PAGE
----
“Miss Bennet: Christmas at Pemberley” or, Nerds in Love at Fresno State

Bennet_FINALIt’s no great secret among those who love me that I am a Janeite, or an avid fan of Jane Austen. I am, in fact, the regional coordinator for the Central California region of the Jane Austen Society of North America. Yeah, I basically run a chapter of a huge Austen fan club.

As such, I walked in to Miss Bennet: Christmas at Pemberley at Fresno State with a predisposition to be generous. But also, I walked in with OPINIONS. Those opinions, however, are multi-layered and in various areas of the Venn diagram that is my life. Here are my quick thoughts:

 

 

THEATRICALLY:

The show is bee-yoo-tee-ful. With elegance and attention to detail, the design elements  fold together to create the lightly hued, delicately furnished aesthetic we associate with Austen’s Regency style. The costumes are perfectly period and the set has a bright, clean style that shows opulance without heaviness. The effect perfectly sets off the style of clean lines and buoyancy we associate with Austen.

The play itself is a bubbly confection of fun, romance, and wit. If you crossed a better-than-usual Hallmark Christmas movie with a bonnet-drama romance, this is what you’d get, although I believe in this instance the period setting elevates the Hallmark movie aspects of the story somewhat. (Please note: I’m kind of a sucker for Hallmark movies as well as bonnet-dramas.)

Director Brad Myers stages the action with economy and clean blocking, avoiding messing up the works with too much elaborate staging. He rightly lets the characters and relationships speak for themselves, and speak they do. The student actors were trained in the dialect they used and while a bit uneven at times, the accents were sturdy enough to get the job done.

As for the acting, the ensemble did a fine job of embodying the proprieties of the time period without being bogged down by them. At times, it felt a little rushed, however, and I wished they’d allow some of the emotional a-ha moments take hold, rather than rush through to get through the mechanics of the scene. But on the whole, that is a minor detail in an ensemble that creates charming moments with each other and brings forth distinctive characters with out being over-the-top about it. Evangelia Pappas as Mary Bennet and Ian Jones as Arthur de Bourgh have a particularly sweet and dear chemistry that makes you want to root for them as a couple.  (Teya Juarez and Jimmy Haynie also deserve mentions for their character work in this piece.)

 

AUSTEN-ESQUE:

As an Austen fan, I want to encourage other Janeites to attend this in the next four days if they possibly can. As a play, it is a plausible and enjoyable sequel/pastiche that I believe Austen would have enjoyed. There are familial quirks and sharp comments enough to be an honor to Austen without trying to compete with her. And the story is more than just a love story, but one that brings to mind themes of self-determination, the importance of making sound choices, and taking an active role in one’s own life. Themes that are familiar to any Austen lover.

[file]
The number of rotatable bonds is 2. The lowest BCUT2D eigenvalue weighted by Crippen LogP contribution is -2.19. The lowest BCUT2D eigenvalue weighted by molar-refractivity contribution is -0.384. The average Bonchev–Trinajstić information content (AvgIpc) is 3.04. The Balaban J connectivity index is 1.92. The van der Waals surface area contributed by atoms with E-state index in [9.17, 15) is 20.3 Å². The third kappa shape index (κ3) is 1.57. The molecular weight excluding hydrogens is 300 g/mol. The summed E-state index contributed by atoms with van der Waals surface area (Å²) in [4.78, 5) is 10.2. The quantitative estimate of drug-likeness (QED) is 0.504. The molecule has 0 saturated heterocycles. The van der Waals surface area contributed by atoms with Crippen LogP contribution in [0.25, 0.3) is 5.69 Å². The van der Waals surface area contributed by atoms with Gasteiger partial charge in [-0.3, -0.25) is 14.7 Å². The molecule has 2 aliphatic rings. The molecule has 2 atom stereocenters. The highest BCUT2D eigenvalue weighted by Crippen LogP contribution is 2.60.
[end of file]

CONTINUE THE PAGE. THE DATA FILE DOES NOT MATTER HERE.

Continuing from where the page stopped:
NERDING OUT:

My husband and I are two fairly irrepressible nerds about many things, and there were aspects regarding Mary and Arthur’s romance that struck a chord with us. And a few details that stuck out to us because. . . well, because we’re nerds about those things.

Examples:

  • Were champagne flutes period or would they have use coupes?
  • Why were two of the women characters not wearing white stockings when the others were? It looked like they were in their naked legs/feet and stockings would have been pretty mandatory – especially in the dead of winter in Derbyshire.
  • Has any nearsighted person ever whipped their glasses off in order to get MORE serious in their conversation? I pretty much need my glasses all the time.
  • And the joy of Lampshading things like the absence of Kitty, the obvious changes in character from the novel to the play of Mary Bennet and Anne De Bourgh, and things like how the male characters pretty much sit around and wait for the drama to come to them.
  • Also: the fact that Christmas trees aren’t period for Regency Christmas celebrations. I appreciated the running jokes regarding that!

All in all Miss Bennet: Christmas at Pemberley, was an excellent time for anyone looking for a little fun holiday cheer, but especially for Austen lovers who are looking for something fresh in their holiday offerings. I look forward to a local production of the sequel to the sequel: The Wickhams: Christmas at Pemberley in a year or two!

The show runs for four more performances:

December 12, 13, 14, 15 at 7:30 p.m. at the John Wright Theater on the Fresno State Campus. INFORMATION AND TICKETS AVAILABLE HERE!

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